I Am Not The Kettle, You Are Not The Kettle

When I was a little boy, there was a popular TV show that aired on a Saturday evening called The Generation Game. Some of you may remember it.

Contestants from the general public competed with each other in a series of games. The iconic finale was a memory test game.

In this game, the contestant would sit in front of a conveyor belt as prizes traveled past. They would win whatever prizes they remembered seeing.

I loved this part of the show. The host would switch on the conveyor belt. The prizes moved past as the contestant looked on. Kettle. Sandwich maker. Cuddly toy.

The contestant was not the kettle, or the sandwich maker, or the cuddly toy. The contestant was observing the kettle. Kettle and contestant were separate things – which seems an odd thing to say!

Yet our thoughts happen in a similar way. We wake up, and it is as if the host switches on our conveyor belt. Thought after thought pass across the conveyor belt of the mind.

Like the contestant, I can watch those thoughts go past. In the same way that I notice the kettle or the cuddly toy, I can notice a thought that is happening in my mind.

I am not the thought, just as I was not the kettle. I am observing the thought as I observed the kettle. How can I be something that I am observing? As the kettle and I are separate, so my thoughts and I are separate.

Thoughts happen to us. Controlling thoughts is near impossible. If you attempt to spend the next hour not thinking of a hippopotamus, you’ll see what I mean.



Yet we can lose ourselves in our thoughts. We can react to them without pause. We are no longer watching them. We are wrapped up in them. I notice that I have been doing this a lot lately, especially in response to news events.

When I am lost in my own reactivity, I don’t enjoy it. So I have started an experiment.

That experiment is to learn, through practice, how to be a better noticer. By this I mean to observe the world and myself, without leaping to judgments.

Jiddu Krishnamurti said that to observe without evaluating is the highest form of intelligence.

But surely to observe without judgment is a useless pursuit, akin to staring at a fish tank? Isn’t this a mindless activity?

I see it as mindful, not mindless. It allows me to consider more possibilities, rather than rule them out by quick judgment.

Let’s imagine that your friend is half an hour late for an appointment with you. Noticing this, perhaps you judge that she is disrespectful of your time, and of you as a person. You feel angry and hurt.

Your observation and evaluation have occurred in the same moment. You now have a set view of the situation. All other potential explanations are off the table.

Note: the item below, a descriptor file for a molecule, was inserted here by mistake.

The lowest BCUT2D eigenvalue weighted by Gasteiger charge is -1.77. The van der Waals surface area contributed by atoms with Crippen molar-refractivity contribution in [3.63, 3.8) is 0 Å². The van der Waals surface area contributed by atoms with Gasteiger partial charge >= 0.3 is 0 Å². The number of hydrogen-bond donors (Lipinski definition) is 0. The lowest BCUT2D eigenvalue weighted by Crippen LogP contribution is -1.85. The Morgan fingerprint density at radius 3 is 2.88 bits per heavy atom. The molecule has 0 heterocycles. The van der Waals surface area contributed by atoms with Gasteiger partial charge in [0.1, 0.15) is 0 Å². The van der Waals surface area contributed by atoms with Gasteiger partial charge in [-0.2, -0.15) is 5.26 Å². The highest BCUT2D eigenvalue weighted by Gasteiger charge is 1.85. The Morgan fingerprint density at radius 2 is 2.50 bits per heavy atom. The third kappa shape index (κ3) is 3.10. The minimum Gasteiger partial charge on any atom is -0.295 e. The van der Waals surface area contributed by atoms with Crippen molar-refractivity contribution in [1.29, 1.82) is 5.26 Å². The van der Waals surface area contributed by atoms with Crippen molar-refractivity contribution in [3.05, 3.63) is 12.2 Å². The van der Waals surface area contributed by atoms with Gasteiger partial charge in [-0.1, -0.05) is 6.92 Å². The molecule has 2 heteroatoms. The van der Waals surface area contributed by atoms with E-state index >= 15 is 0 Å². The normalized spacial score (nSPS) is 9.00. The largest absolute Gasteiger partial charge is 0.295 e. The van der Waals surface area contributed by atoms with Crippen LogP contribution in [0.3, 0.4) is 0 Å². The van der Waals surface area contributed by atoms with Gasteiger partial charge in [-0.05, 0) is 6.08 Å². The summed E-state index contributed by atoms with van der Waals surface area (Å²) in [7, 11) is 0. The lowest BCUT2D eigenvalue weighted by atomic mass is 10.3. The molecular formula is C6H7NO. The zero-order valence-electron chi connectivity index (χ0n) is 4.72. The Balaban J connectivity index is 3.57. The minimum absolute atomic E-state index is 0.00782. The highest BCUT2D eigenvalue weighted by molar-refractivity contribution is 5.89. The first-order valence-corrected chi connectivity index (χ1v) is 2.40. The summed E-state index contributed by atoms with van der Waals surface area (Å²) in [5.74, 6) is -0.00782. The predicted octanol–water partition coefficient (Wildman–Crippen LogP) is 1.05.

Yet to notice without judgment works differently.

You would still notice that your friend is late. You would also notice that you were imagining that she was disrespecting you. You would notice too that this interpretation stimulated feelings of hurt and anger.

This time, you are aware that your interpretation is just that – an interpretation. You are now one step away from it. You are the game show contestant watching the kettle and the cuddly toy. You are the observer of those imaginings. You are no longer lost in them. You are no longer assuming that your guesses are fact.

You are alive to the thoughts and feelings within yourself. Yet you are inviting other possible explanations in.

We are observing our imaginings rather than investing in them. This allows us to let go of these evaluations more easily.

If invested in our judgment, we may shout at our friend and discharge our hurt feelings.

If we notice the imagining, we just share what we are noticing.

Here’s the difference.

“You’re late! I’ve been stood here for half an hour. You don’t respect my time and you don’t respect me. You’re a bad friend.”

Or

“When you were later than we agreed, I imagined that you didn’t value me as a friend. I noticed that I felt hurt by that.”

The first usually results in defensiveness, as your friend is under attack. Perhaps a row follows.

The second is an intimate sharing with your friend. It is more likely to provoke caring than defensiveness.

We can learn to see our thoughts for what they are – imaginings and interpretations.

When I feel angry or agitated or upset, I notice that I am often driven by my imaginings and interpretations.

When I see anger in others, I notice that they seem driven by imaginings and interpretations too.

We assign motivations to people. We time travel into the future and predict what will happen.

We can’t ever know what is in the minds of others. We can’t ever know what the future will hold. Both are guesses.

I want to learn to better notice the guesses that are my internal chatter.

I seek to invite more possible explanations into my perspective of the world. I hope to be less attached to belief. I want to be more open to alternative stories.

I notice the misery we bring when we attach to our beliefs. Belief can override life itself. There are many who are willing to kill and die for their beliefs, for their narrative. There are many conflicts and hatreds that are driven by competing imaginings.

In my experiment, I will try to focus on my noticings.

Evaluations, thoughts and feelings won’t stop. But I will try to notice them rather than become drowned in them.

I will watch what is alive in me as it passes by on the conveyor belt. I will be the one watching the kettle. For I am not the kettle itself.

Alun Parry is Director of The Liverpool Psychotherapy Practice


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